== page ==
read in: 21 min
Ebony S. Muhammad (EM): You recently released a new single, “Evil Knievil”. It’s very refreshing to hear straight forward, unapologetic and fearless lyrics in Hip Hop. We really don’t hear enough of that.
David Banner (DB): I put out a tweet a couple days ago so that people would be clear. Some people would want to believe that I’m doing what I’m doing for shock-value, but what I challenge people to do is debate or deny anything that I write. I don’t write anything from emotions anymore. I’m done with emotions; that’s my old career. I based everything that I do on facts. If it fits you then I’m talking about you, whoever you are. Good, bad, Black, White…whatever it may end up being. All I deal in is the truth. There’s something going on right now from a vibrations standpoint and from a spiritual standpoint. There’s a shift that I can’t quite explain. If we don’t do something right now, it may be another 50 or 100 years before Black people will be in a position to make the type of change that I feel right now. It’s not like I have a choice to do what I’m doing right now, it’s a must.
EM: Yes sir, and the urgency of it is definitely necessary.
The type of Hip Hop that we’re hearing today, in mainstream, is void of the edu-tainment aspect; meaning music with a message – the consciousness, the empowerment, the pride, the intellectual stimulation. The subject matter is so degrading and counterproductive to changing the condition that we are in. The Honorable Minister Louis Farrakhan tweeted, “One song can wake up nations. So the cultural community must rise and be infused with ideas that can lead to liberation”.
Your track “Evil Knievil”, in my opinion, is a great wake up message. Can you expound on the idea, your goal with this song and what inspired it?
DB: When I went to Ferguson and I saw the fire in these children’s eyes, I saw the willingness of them to lay down their lives for what they believe is right. Evil White people made a n*gger. N*ggers were made. We were never n*ggers, and we were never meant to be n*ggers. We were bred to be that way. However, what they never ever calculated were those n*ggers turning on them. Now what’s amazing is that the inbred hate that they tried to create for us has now turned on them.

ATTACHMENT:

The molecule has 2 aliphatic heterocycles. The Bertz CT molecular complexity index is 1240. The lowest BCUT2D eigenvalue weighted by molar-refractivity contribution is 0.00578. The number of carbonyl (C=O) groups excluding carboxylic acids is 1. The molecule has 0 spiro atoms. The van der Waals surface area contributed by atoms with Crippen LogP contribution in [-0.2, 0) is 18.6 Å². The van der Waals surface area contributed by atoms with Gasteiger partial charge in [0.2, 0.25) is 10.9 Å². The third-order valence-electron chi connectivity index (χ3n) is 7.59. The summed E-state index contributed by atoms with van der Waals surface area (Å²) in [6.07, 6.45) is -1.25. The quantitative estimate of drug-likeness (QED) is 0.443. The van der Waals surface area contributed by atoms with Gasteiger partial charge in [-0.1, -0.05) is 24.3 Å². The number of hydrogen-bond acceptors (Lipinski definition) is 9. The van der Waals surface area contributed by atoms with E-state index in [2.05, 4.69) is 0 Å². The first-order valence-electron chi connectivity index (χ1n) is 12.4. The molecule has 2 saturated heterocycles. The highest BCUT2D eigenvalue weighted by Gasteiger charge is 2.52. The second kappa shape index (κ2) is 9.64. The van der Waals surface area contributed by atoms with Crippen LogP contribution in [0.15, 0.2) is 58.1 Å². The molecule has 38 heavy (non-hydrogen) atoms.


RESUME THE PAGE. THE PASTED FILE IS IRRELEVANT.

These kids want more, and the reason why they are the way they are is our fault. Our kids are a reflection of what we did or did not do. I refuse to point fingers at these children because they are children. Therefore, instead of criticizing them, show them how to be successful at this.
Part of the reason why entertainment is this way is because Black folks don’t buy Black music. The reason why I’m able to do what I do is because I run a multi-media company, and I do it very well. For me this is a personal journey. I just want to feel that I did all that I could do, regardless of how people react. There was a time where I couldn’t sleep. When I wasn’t doing what I was supposed to do, when I wasn’t on a mission and doing what I was called to do, I couldn’t sleep at night. I sleep like a baby now.
EM: That’s a very strong message to send regarding your purpose and utilizing your talent to fulfill the assignment that you were given by Allah (God). I think that in terms of having peace of mind, that’s how you know you’re on the right path.